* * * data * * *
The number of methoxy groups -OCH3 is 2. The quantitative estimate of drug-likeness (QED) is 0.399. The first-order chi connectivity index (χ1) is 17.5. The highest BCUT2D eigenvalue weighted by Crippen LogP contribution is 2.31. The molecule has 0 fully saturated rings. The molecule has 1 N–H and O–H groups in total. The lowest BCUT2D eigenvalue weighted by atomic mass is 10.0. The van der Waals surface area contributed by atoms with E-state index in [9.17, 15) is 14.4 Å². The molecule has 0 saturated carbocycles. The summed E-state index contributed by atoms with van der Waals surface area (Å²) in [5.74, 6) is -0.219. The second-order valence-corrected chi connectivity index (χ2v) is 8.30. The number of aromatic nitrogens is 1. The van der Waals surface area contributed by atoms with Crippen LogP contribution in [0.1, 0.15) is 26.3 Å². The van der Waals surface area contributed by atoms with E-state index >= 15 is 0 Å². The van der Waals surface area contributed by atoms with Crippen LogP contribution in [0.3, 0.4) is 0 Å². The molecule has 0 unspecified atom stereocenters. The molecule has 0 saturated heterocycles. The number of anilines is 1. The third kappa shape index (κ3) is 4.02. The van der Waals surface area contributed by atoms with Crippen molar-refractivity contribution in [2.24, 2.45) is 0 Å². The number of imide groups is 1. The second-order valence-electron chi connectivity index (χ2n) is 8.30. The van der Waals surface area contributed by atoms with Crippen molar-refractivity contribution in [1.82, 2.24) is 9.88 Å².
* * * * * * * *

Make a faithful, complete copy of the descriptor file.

The number of methoxy groups -OCH3 is 2. The quantitative estimate of drug-likeness (QED) is 0.399. The first-order chi connectivity index (χ1) is 17.5. The highest BCUT2D eigenvalue weighted by Crippen LogP contribution is 2.31. The molecule has 0 fully saturated rings. The molecule has 1 N–H and O–H groups in total. The lowest BCUT2D eigenvalue weighted by atomic mass is 10.0. The van der Waals surface area contributed by atoms with E-state index in [9.17, 15) is 14.4 Å². The molecule has 0 saturated carbocycles. The summed E-state index contributed by atoms with van der Waals surface area (Å²) in [5.74, 6) is -0.219. The second-order valence-corrected chi connectivity index (χ2v) is 8.30. The number of aromatic nitrogens is 1. The van der Waals surface area contributed by atoms with Crippen LogP contribution in [0.1, 0.15) is 26.3 Å². The van der Waals surface area contributed by atoms with E-state index >= 15 is 0 Å². The van der Waals surface area contributed by atoms with Crippen LogP contribution in [0.3, 0.4) is 0 Å². The molecule has 0 unspecified atom stereocenters. The molecule has 0 saturated heterocycles. The number of anilines is 1. The third kappa shape index (κ3) is 4.02. The van der Waals surface area contributed by atoms with Crippen molar-refractivity contribution in [2.24, 2.45) is 0 Å². The number of imide groups is 1. The second-order valence-electron chi connectivity index (χ2n) is 8.30. The van der Waals surface area contributed by atoms with Crippen molar-refractivity contribution in [1.82, 2.24) is 9.88 Å².